Atomic Scale Friction Phenomena



Friction has long been the subject of research: the empirical da Vinci-Amontons friction laws have been common knowledge for centuries. Macroscopic experiments performed by the school of Bowden and Tabor revealed that macroscopic friction can be related to the collective action of small asperities. Over the last 25 years, experiments performed with the atomic force microscope have provided new insights into the physics of single asperities sliding over surfaces. This development, together with the results from complementary experiments using surface force apparatus and the quartz microbalance, have led to the new field of nanotribology. At the same time, increasing computing power has permitted the simulation of processes that occur during sliding contact involving several hundreds of atoms. It has become clear that atomic processes cannot be neglected when interpreting nanotribology experiments. Even on well-defined surfaces, experiments have revealed that atomic structure is directly linked to friction force. This chapter will describe friction force microscopy experiments that reveal, more or less directly, atomic processes during sliding contact. We will begin by introducing friction force microscopy, including the calibration of cantilever force sensors and special aspects of the ultrahigh vacuum environment. The empirical Prandtl-Tomlinson model often used to describe atomic stick-slip results is therefore presented in detail. We review experimental results regarding atomic friction, including thermal activation, velocity dependence and temperature dependence. The geometry of the contact is crucial to the interpretation of experimental results, such as the calculation of the lateral contact stiffness. The onset of wear on the atomic scale has recently been studied experimentally and it is described here. The chapter ends with a discussion of recent experiments aimed to detect the dissipative forces acting when a sharp tip is moved parallel and very close to a solid surface without being in contact with it, or when small entities such as single polymer chains, graphene nanoribbons or large organic molecules are manipulated.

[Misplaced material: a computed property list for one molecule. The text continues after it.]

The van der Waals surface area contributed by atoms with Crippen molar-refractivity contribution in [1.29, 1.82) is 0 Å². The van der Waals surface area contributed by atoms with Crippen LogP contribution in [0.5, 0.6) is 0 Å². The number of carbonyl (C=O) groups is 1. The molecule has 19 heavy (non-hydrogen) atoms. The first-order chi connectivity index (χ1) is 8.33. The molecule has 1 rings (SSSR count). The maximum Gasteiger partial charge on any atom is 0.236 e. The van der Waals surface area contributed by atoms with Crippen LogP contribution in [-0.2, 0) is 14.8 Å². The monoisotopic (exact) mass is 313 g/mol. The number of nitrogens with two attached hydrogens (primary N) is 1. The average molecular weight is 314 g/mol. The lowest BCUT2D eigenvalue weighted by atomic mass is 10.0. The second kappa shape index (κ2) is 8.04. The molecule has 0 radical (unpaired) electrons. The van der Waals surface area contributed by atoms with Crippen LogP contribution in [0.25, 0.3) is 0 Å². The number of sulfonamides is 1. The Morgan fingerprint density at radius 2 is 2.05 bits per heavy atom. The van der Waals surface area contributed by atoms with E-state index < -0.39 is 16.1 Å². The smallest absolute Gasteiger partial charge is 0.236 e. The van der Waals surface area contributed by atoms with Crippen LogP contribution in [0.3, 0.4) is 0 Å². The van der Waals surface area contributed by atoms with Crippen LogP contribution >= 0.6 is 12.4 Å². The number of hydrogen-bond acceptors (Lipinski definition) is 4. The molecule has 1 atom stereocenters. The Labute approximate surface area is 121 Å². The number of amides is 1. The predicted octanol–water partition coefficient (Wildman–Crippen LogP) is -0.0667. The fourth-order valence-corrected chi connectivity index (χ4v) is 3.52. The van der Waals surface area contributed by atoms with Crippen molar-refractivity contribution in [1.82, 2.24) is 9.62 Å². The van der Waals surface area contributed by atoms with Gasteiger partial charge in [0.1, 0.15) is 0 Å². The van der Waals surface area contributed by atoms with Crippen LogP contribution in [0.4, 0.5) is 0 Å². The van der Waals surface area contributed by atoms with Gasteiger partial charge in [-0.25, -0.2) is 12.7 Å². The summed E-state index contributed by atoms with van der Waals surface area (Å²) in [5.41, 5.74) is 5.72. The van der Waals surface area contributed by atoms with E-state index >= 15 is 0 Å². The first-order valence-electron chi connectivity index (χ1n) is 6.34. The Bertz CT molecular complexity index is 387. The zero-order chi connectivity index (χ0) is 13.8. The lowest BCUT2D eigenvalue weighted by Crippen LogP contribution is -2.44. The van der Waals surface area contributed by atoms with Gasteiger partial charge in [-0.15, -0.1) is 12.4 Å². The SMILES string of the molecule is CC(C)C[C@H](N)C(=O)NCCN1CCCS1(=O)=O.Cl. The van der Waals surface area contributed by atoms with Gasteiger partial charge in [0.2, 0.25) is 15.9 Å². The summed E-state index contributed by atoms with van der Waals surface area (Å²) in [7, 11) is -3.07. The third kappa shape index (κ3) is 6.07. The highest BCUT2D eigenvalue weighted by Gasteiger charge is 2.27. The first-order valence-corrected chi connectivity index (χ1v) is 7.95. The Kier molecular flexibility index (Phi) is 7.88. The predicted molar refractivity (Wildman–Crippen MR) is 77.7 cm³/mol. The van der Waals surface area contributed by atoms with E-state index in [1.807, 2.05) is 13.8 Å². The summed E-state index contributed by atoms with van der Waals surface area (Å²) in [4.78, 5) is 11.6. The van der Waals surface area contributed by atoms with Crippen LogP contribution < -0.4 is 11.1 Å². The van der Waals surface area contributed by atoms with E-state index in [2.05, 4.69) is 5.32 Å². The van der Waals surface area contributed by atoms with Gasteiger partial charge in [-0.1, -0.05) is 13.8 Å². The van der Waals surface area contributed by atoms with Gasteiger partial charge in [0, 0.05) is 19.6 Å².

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Copyright information

© Springer International Publishing AG 2017

Authors and Affiliations

  1. 1.Otto Schott Institute of Materials Research (OSIM)Friedrich Schiller University JenaJenaGermany
  2. 2.Department of PhysicsUniversity of BaselBaselSwitzerland

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